Russia has been extraordinarily lucky in this respect. In 1829, its ambassador in Tehran, one of Russia’s most revered authors, Alexander Griboedov was killed in a riot against Russia’s outsized influence and perceived arrogance after it won a war against Persia; to atone, the Shah sent the Russian czar an enormous diamond. After that, Russian ambassadors were only killed by White Russian officers as revenge for the Bolshevik takeover of power. One explanation could be that the Soviets took the security of their diplomats extra seriously, turning embassies into fortresses and closely guarding the ambassadors. Another reason is that the Soviet Union often sided with the same violent parties that killed Western diplomats.

Now, however, Russia finds itself in a new, unaccustomed position. It is still not part of the West as far as the West is concerned, but it is Western enough, godless enough to hundreds of Islamist terror groups. The Turkish policeman who shot Karlov was apparently a strong backer of the rebels whom the Syrian Army, with Russian support, has just defeated in Aleppo.

Broadly, “Western” powers meddling in the Middle East today face the same dangers as they did in the 1970s and early 1980s, when the majority of ambassadors were assassinated. The region is once again a powder keg, only this time the wars have displaced tens of millions of people. It’s a war in which every representative of the secular world is a target for someone.

That, perhaps, is why there is no visible rift between Russia and Turkey. On Tuesday, the two countries’ foreign ministers laid flowers together in Moscow in memory of the murdered ambassador. If the assassination is a casus belli at all, it should be one against Islamist radicals on all sides of the Syrian bloodbath.


Editorial
featured
Our View: School districts should stay clear of lobbying

Every person who lobbies in Idaho has to register with the Secretary of State’s Office, and, not surprisingly, the list is awfully long. Last year, 420 people registered. A list of their names and who they lobby for is 46 pages long.

Add one more name to the list this year: The Blaine County School District has hired its own lobbyist to represent its interests in the legislative session that begins next month. According to the state, it is the only district in Idaho individually lobbying lawmakers.

We think this is a dumb, and potentially dangerous, idea.

For starters, the district is using taxpayer money to pay for its lobbyist. As first reported in the Idaho Mountain Express, Phil Homer, a former superintendent and Idaho Association of School Administrators lobbyist, will be paid $3,300 per month. Considering a typical legislative session runs about three months, Homer stands to make about $10,000.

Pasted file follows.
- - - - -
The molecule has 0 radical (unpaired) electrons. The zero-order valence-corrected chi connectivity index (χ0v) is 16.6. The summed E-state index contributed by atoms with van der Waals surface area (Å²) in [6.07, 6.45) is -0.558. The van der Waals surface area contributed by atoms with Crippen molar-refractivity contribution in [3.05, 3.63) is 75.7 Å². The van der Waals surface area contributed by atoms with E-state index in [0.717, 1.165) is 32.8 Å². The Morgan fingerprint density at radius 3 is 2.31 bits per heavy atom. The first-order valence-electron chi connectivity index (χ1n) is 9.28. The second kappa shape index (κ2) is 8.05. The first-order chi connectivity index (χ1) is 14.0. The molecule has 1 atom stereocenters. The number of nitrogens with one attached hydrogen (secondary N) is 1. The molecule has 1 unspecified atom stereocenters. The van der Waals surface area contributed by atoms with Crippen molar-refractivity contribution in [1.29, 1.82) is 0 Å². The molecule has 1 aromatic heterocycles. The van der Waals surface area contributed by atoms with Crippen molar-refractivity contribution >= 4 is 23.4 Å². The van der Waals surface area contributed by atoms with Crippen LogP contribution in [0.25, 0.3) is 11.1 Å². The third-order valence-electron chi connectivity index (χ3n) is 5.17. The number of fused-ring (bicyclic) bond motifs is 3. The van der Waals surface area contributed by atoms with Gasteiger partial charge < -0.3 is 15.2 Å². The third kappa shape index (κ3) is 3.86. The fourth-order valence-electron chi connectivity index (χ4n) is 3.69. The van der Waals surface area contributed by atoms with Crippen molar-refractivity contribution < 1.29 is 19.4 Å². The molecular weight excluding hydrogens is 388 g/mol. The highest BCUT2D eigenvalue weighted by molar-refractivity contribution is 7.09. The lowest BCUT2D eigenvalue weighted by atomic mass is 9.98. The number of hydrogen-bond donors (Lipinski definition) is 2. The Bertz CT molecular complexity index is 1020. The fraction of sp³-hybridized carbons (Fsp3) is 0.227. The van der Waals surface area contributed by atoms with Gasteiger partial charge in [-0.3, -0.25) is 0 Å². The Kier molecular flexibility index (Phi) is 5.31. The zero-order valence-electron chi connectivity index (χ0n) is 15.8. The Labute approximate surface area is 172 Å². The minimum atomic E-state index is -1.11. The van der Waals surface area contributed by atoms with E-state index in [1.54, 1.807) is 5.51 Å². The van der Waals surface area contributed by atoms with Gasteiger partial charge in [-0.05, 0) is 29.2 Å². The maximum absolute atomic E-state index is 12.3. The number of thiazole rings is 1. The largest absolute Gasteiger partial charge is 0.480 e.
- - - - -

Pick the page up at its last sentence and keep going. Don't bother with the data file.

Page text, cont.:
We can think of plenty of other, more useful ways the district could spend that money.

What the district thinks Homer will accomplish is unclear. Districts are already collectively represented by lobbyists in the legislature, including by the group Homer used to work for. What will one more lobbyist accomplish for Blaine County schools?

That Homer is also the former superintendent seems especially shady, and his hire shifts responsibility away from the board and puts a wedge between it and state lawmakers. The job duties of being a school district administrator and school board member include communicating with legislators. Here, Blaine County schools have outsourced that responsibility.

The idea was first floated by current Superintendent GwenCarol Holmes, who has her share of detractors in the Wood River Valley. One group has even sued the school district, claiming Holmes is helping to cover up decisions and manipulating individual school board members.

Two board members deserve credit for voting against this terrible idea: Cami Bustos and Elizabeth Corker.

“It just, it does not sit right with me to be paying or using (district) funds for political purposes, no matter how good we think they are,” Corker said, according to the Express.

We couldn’t have said it better.

Reading between the lines, it appears the district is worried the Legislature could strip some of its funding as it seeks to rework how Idaho schools are funded. As Holmes put it, “sometimes we’re envied for our resources.”

If that’s the case, the district is shooting itself in the foot. Nothing would make the district appear to lawmakers as if it is overfunded like hiring your own lobbyist.

Perhaps most disturbing is the precedent this sets. There are 115 school districts in Idaho — and hundreds upon hundreds of other taxing districts. What if they all hired lobbyists?

That list in the Secretary of State’s Office would be a heck of a lot longer than it already is.


Mailbag
Letter: Courts failed victim in Dietrich case

Letter:

Courts failed victim in Dietrich case

John R.K Howard’s attorney states that the victim in the locker room assault was not at any time pinned down or subjected to any sort of forcible penetration. Are we to conclude that the hanger just happened to end up in the victim’s rectum? A wild throw? Perhaps as they all were moving about the locker room, the victim backed into it. Just a crazy accident that Tanner Ward swung the hanger in such a way that a “random” kick landed it up inside the victim.

It is a wise move for John R. K Howard to take the plea, for these pathetic explanations would make a guilty verdict guaranteed. And for Deputy AG Hemmer to reduce the felony charges is a travesty of justice. Men with such a flawed moral character as Howard will continue to inflict their brand of “justice” on people until authorities hold them accountable for their crimes without watering them down.

Joanne Cavaness

Gooding